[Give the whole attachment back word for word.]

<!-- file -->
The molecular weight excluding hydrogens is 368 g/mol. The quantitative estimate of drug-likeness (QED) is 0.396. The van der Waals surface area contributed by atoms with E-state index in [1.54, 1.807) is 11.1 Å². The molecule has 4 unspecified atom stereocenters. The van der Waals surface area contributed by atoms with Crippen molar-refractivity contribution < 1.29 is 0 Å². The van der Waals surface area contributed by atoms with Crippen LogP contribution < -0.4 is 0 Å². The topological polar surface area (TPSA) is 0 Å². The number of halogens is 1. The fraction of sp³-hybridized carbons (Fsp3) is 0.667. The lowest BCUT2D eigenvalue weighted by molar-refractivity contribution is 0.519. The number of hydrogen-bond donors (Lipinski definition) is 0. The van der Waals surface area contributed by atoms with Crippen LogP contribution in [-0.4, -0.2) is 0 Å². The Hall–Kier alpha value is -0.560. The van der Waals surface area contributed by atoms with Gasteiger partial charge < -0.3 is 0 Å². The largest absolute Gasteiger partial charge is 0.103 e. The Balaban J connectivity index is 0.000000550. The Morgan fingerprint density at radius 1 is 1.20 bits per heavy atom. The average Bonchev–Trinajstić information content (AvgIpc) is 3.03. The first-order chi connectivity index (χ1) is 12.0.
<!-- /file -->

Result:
The molecular weight excluding hydrogens is 368 g/mol. The quantitative estimate of drug-likeness (QED) is 0.396. The van der Waals surface area contributed by atoms with E-state index in [1.54, 1.807) is 11.1 Å². The molecule has 4 unspecified atom stereocenters. The van der Waals surface area contributed by atoms with Crippen molar-refractivity contribution < 1.29 is 0 Å². The van der Waals surface area contributed by atoms with Crippen LogP contribution < -0.4 is 0 Å². The topological polar surface area (TPSA) is 0 Å². The number of halogens is 1. The fraction of sp³-hybridized carbons (Fsp3) is 0.667. The lowest BCUT2D eigenvalue weighted by molar-refractivity contribution is 0.519. The number of hydrogen-bond donors (Lipinski definition) is 0. The van der Waals surface area contributed by atoms with Crippen LogP contribution in [-0.4, -0.2) is 0 Å². The Hall–Kier alpha value is -0.560. The van der Waals surface area contributed by atoms with Gasteiger partial charge < -0.3 is 0 Å². The largest absolute Gasteiger partial charge is 0.103 e. The Balaban J connectivity index is 0.000000550. The Morgan fingerprint density at radius 1 is 1.20 bits per heavy atom. The average Bonchev–Trinajstić information content (AvgIpc) is 3.03. The first-order chi connectivity index (χ1) is 12.0.